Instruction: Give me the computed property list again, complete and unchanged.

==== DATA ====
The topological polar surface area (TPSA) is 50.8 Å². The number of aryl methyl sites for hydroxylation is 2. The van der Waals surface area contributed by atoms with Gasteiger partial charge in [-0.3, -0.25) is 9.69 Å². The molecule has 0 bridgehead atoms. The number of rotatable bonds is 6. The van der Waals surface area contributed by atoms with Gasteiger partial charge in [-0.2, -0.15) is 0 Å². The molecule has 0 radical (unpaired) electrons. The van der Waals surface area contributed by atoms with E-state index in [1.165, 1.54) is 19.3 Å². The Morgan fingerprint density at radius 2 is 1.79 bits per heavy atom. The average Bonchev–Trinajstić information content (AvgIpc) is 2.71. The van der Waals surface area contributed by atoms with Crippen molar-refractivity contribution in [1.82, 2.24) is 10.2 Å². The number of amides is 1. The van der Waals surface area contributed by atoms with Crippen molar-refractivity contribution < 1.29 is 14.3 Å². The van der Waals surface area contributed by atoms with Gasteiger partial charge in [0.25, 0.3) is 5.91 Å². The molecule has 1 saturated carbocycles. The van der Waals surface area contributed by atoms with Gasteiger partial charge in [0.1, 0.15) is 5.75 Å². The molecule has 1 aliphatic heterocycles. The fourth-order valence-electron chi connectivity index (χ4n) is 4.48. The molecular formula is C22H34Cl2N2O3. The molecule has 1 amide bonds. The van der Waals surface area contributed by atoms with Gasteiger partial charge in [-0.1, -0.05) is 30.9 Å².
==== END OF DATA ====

The topological polar surface area (TPSA) is 50.8 Å². The number of aryl methyl sites for hydroxylation is 2. The van der Waals surface area contributed by atoms with Gasteiger partial charge in [-0.3, -0.25) is 9.69 Å². The molecule has 0 bridgehead atoms. The number of rotatable bonds is 6. The van der Waals surface area contributed by atoms with Gasteiger partial charge in [-0.2, -0.15) is 0 Å². The molecule has 0 radical (unpaired) electrons. The van der Waals surface area contributed by atoms with E-state index in [1.165, 1.54) is 19.3 Å². The Morgan fingerprint density at radius 2 is 1.79 bits per heavy atom. The average Bonchev–Trinajstić information content (AvgIpc) is 2.71. The van der Waals surface area contributed by atoms with Crippen molar-refractivity contribution in [1.82, 2.24) is 10.2 Å². The number of amides is 1. The van der Waals surface area contributed by atoms with Crippen molar-refractivity contribution < 1.29 is 14.3 Å². The van der Waals surface area contributed by atoms with Gasteiger partial charge in [0.25, 0.3) is 5.91 Å². The molecule has 1 saturated carbocycles. The van der Waals surface area contributed by atoms with Gasteiger partial charge in [0.1, 0.15) is 5.75 Å². The molecule has 1 aliphatic heterocycles. The fourth-order valence-electron chi connectivity index (χ4n) is 4.48. The molecular formula is C22H34Cl2N2O3. The molecule has 1 amide bonds. The van der Waals surface area contributed by atoms with Gasteiger partial charge in [-0.1, -0.05) is 30.9 Å².